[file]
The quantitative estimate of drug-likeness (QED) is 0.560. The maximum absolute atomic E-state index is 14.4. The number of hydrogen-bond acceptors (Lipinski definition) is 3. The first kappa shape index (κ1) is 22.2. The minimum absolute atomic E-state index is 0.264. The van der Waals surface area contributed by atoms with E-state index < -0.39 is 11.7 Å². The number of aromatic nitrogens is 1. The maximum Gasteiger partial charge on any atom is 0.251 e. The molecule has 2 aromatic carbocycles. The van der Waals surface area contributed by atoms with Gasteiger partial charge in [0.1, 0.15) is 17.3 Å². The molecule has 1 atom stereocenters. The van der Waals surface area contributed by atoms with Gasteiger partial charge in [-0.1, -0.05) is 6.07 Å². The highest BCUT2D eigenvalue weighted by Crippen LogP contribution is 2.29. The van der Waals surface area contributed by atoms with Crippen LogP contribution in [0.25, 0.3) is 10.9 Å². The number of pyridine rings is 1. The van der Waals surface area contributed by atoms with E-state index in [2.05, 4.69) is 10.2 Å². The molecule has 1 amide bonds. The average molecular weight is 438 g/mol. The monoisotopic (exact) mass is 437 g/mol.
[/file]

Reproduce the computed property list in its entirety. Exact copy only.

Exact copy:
The quantitative estimate of drug-likeness (QED) is 0.560. The maximum absolute atomic E-state index is 14.4. The number of hydrogen-bond acceptors (Lipinski definition) is 3. The first kappa shape index (κ1) is 22.2. The minimum absolute atomic E-state index is 0.264. The van der Waals surface area contributed by atoms with E-state index < -0.39 is 11.7 Å². The number of aromatic nitrogens is 1. The maximum Gasteiger partial charge on any atom is 0.251 e. The molecule has 2 aromatic carbocycles. The van der Waals surface area contributed by atoms with Gasteiger partial charge in [0.1, 0.15) is 17.3 Å². The molecule has 1 atom stereocenters. The van der Waals surface area contributed by atoms with Gasteiger partial charge in [-0.1, -0.05) is 6.07 Å². The highest BCUT2D eigenvalue weighted by Crippen LogP contribution is 2.29. The van der Waals surface area contributed by atoms with Crippen LogP contribution in [0.25, 0.3) is 10.9 Å². The number of pyridine rings is 1. The van der Waals surface area contributed by atoms with E-state index in [2.05, 4.69) is 10.2 Å². The molecule has 1 amide bonds. The average molecular weight is 438 g/mol. The monoisotopic (exact) mass is 437 g/mol.